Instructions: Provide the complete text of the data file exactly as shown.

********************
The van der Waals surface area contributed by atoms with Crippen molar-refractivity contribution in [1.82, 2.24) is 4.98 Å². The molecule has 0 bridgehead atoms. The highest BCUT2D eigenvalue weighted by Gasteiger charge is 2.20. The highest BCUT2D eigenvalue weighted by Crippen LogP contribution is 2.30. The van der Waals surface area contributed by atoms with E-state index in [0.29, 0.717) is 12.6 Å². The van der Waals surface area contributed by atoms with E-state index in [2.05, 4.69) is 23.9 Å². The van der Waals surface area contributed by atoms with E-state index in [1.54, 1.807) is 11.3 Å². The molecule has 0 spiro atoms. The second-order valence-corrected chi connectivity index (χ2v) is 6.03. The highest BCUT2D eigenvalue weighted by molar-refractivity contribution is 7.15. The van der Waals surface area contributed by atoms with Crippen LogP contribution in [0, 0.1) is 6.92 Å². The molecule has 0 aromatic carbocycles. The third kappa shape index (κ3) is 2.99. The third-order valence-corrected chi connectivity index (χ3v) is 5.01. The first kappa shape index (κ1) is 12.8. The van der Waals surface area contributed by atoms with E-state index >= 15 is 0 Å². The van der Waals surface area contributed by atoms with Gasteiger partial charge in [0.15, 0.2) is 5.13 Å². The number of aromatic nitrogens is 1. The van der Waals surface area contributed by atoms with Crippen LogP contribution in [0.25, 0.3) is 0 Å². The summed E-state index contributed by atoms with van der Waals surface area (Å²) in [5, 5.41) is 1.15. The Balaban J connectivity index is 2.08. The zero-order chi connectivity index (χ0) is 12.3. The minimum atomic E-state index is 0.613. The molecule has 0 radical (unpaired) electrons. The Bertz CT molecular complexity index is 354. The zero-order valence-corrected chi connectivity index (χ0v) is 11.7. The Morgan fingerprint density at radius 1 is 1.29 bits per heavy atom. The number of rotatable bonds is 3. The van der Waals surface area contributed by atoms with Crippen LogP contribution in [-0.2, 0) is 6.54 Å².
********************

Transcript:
The van der Waals surface area contributed by atoms with Crippen molar-refractivity contribution in [1.82, 2.24) is 4.98 Å². The molecule has 0 bridgehead atoms. The highest BCUT2D eigenvalue weighted by Gasteiger charge is 2.20. The highest BCUT2D eigenvalue weighted by Crippen LogP contribution is 2.30. The van der Waals surface area contributed by atoms with E-state index in [0.29, 0.717) is 12.6 Å². The van der Waals surface area contributed by atoms with E-state index in [2.05, 4.69) is 23.9 Å². The van der Waals surface area contributed by atoms with E-state index in [1.54, 1.807) is 11.3 Å². The molecule has 0 spiro atoms. The second-order valence-corrected chi connectivity index (χ2v) is 6.03. The highest BCUT2D eigenvalue weighted by molar-refractivity contribution is 7.15. The van der Waals surface area contributed by atoms with Crippen LogP contribution in [0, 0.1) is 6.92 Å². The molecule has 0 aromatic carbocycles. The third kappa shape index (κ3) is 2.99. The third-order valence-corrected chi connectivity index (χ3v) is 5.01. The first kappa shape index (κ1) is 12.8. The van der Waals surface area contributed by atoms with E-state index >= 15 is 0 Å². The van der Waals surface area contributed by atoms with Gasteiger partial charge in [0.15, 0.2) is 5.13 Å². The number of aromatic nitrogens is 1. The van der Waals surface area contributed by atoms with Crippen LogP contribution in [0.25, 0.3) is 0 Å². The summed E-state index contributed by atoms with van der Waals surface area (Å²) in [5, 5.41) is 1.15. The Balaban J connectivity index is 2.08. The zero-order chi connectivity index (χ0) is 12.3. The minimum atomic E-state index is 0.613. The molecule has 0 radical (unpaired) electrons. The Bertz CT molecular complexity index is 354. The zero-order valence-corrected chi connectivity index (χ0v) is 11.7. The Morgan fingerprint density at radius 1 is 1.29 bits per heavy atom. The number of rotatable bonds is 3. The van der Waals surface area contributed by atoms with Crippen LogP contribution in [-0.2, 0) is 6.54 Å².